Fringe Review: seven kilometres north-east

by Jane

The concept of falling in love with a place is an interesting one. A connection to a land or a people, or just that city down the road, which comes as a beautiful and unexpected thing. Love of a person, I think, is easier to intellectualise, easier to convey. It’s always expected that people we fall in love with will be met, are still to be met, while place is a less emphatic thing: it’s expected we’ll posses a connection to a place you grew up, or a place where your family comes from. What is it about a place that can be so taking?

Kym Vercoe, the devisor and performer of seven kilometres north-east found herself taken by Bosnia, and here we are invited in on her bright and happy exploration.

Vercoe is generous of heart, spirit, and performance.  We quickly make friends with this character as she shares with her audience jokes and knowing glances. We follow her through her heartfelt love for Bosnia, before following her through her heartbreak as, half-a-generation after their occurrence, Vercoe is second-hand witnesses to an unimaginable, insurmountable tragedy of the Bosnian War befallen on the people of a land she has loved.

How do we face a reality so awful? How connected are we to people of a place we love, or loved? When these people are no longer living, have not lived for many years, their people not a part of the landscape ever since? How much are we as women, connected to all women?

Most of our line of view is filled with a large screen, images Vercoe captured on her trips: her first camera, $200 off ebay.  There is a freeing stillness in Vercoe’s videography and the editing work of video artist Sean Bacon, capturing moments of quiet and of space.

The advent of digital technology has allowed documentation of much more than the “big events”: every moment can become an event. When we witness something, experience something new, there is little easier now than whipping out the camera: point and shoot, recorded for prosperity, recorded to let the world know I was there.

A moment to be captured shared – fingers quickly flick over the phone or ipad, the mouse skirts its way through the facebook album: My Melbourne Trip. Day Two. 168 Photographs.

The event is now many events, but they are sparse: important in quantity, not in quality. Look at all the places I have been! Look at all the sights I have experienced! Isn’t your life better now you know how fast I move?

But from the footage we are shown of Vercoe’s work, she has captured not the hustle and bustle, but the stillness. More passive, perhaps: point the camera, press record, sit. Stay still on a frame, on a place. On a moment not to be scrolled by to view the next image. On the small shake of a tripod-less camera. On waiting to be surprised by a duck.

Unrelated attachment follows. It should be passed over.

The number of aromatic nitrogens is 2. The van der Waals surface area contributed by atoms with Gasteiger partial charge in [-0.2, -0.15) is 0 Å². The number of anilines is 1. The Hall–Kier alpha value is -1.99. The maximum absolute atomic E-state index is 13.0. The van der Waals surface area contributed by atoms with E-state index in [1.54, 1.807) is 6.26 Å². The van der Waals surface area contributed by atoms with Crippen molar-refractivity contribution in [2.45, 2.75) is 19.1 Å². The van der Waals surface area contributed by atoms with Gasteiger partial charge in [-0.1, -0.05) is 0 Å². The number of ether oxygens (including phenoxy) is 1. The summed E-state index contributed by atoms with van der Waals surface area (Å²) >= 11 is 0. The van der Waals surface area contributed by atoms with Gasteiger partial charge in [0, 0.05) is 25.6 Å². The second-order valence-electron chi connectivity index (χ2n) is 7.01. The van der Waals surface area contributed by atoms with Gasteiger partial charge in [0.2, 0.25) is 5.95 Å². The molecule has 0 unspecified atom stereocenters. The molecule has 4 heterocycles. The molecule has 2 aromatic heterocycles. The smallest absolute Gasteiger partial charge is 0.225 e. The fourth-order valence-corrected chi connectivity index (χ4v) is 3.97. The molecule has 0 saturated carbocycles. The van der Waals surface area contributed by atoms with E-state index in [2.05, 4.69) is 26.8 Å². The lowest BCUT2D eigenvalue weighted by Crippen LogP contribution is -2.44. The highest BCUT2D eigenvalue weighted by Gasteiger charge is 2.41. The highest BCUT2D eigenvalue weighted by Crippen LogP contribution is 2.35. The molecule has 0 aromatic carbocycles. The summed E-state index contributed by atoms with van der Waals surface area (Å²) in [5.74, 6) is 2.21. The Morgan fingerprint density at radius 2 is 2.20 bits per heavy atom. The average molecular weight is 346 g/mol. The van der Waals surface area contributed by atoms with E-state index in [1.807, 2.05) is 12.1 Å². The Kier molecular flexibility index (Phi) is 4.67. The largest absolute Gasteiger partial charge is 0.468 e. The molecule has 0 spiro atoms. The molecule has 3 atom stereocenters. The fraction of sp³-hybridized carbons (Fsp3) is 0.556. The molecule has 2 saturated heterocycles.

Through this stillness, Vercoe is more a study of her place than a million shots and angles. She breathes in the stillness, and in it we sit.

This stillness is paired with moments of high-energy: a frustrated, manic pace across the stage as Vercoe becomes suspicious of every man she meets; or three minutes and twenty-one seconds of release, of happiness.

Always, in the still and in the noise, Vercoe exudes her own energy. An Australian girl travelling and growing on subsequent trips to Bosnia. Falling in and out of and in love with a country, a place, a people.

The rest of the set is sparse, a small bookshelf, two small plinths. Vercoe pulls out travel books, beer, a small collection of items and a small burner to make a small cup of coffee, which she shares with me.

Much of seven kilometres north-east is about ritual and repetition. Vercoe repeatedly returning to the Balkans; the bridge which has stood for hundreds of years, and will stand for hundreds still; the process of making a Bosnian coffee. We consider what rituals and moments of our past are carried on, traditions formed or celebrated, and then what terrible parts are hidden and ignored?

seven kilometres north-east is awful, and heart-breaking, and beautiful, and delicate. We left the theatre with our hands on our faces. We tried to talk about what we had just seen, but we couldn’t. Not really. The gaps between our words were too big. The gaps between our worlds were too big. We felt like we had experienced something huge, but we hadn’t. Not really.  Just the edges of a blur of it. The tiniest peak into something we will never comprehend.

There are many more words to say: of the live singing, of counting flowers, of dancing, of coffee cups, of mundane requests to come out of massacres as they interfere with hydroelectric plants, of ground coffee, of lightness and of darkness. But I don’t have these words.

Even now as I sit and I write, I open Wikipedia to look up the Bosnian War and my hand goes to my face. It’s too much. seven kilometres north-east is in this way unflinching. It’s hard. I suspect it will be sitting with us, hard, for a long time. But it’s hard in the way that perhaps the best theatre is hard. It’s a satisfying difficulty. We should know about these things, we should hear about these things, Vercoe should share these things. And when it is shared through a wonderful piece of art, we get to see something wonderful, even if it is to hear something awful.

Version 1.0 Presents seven kilometers north-east devised and performed by Kym Vercoe. Video artist Sean Bacon, dramaturgy Deborah Pollard, musical director and singer Slajana Hodžić, original lighting design Emma Lockheart-Wilson, associate lighting designer/realiser Christopher Page, set and prop construction Erth Visual and Physical Inc. At AC Arts Main Theatre with the Adelaide Fringe, until 4/3/12. More information and tickets.

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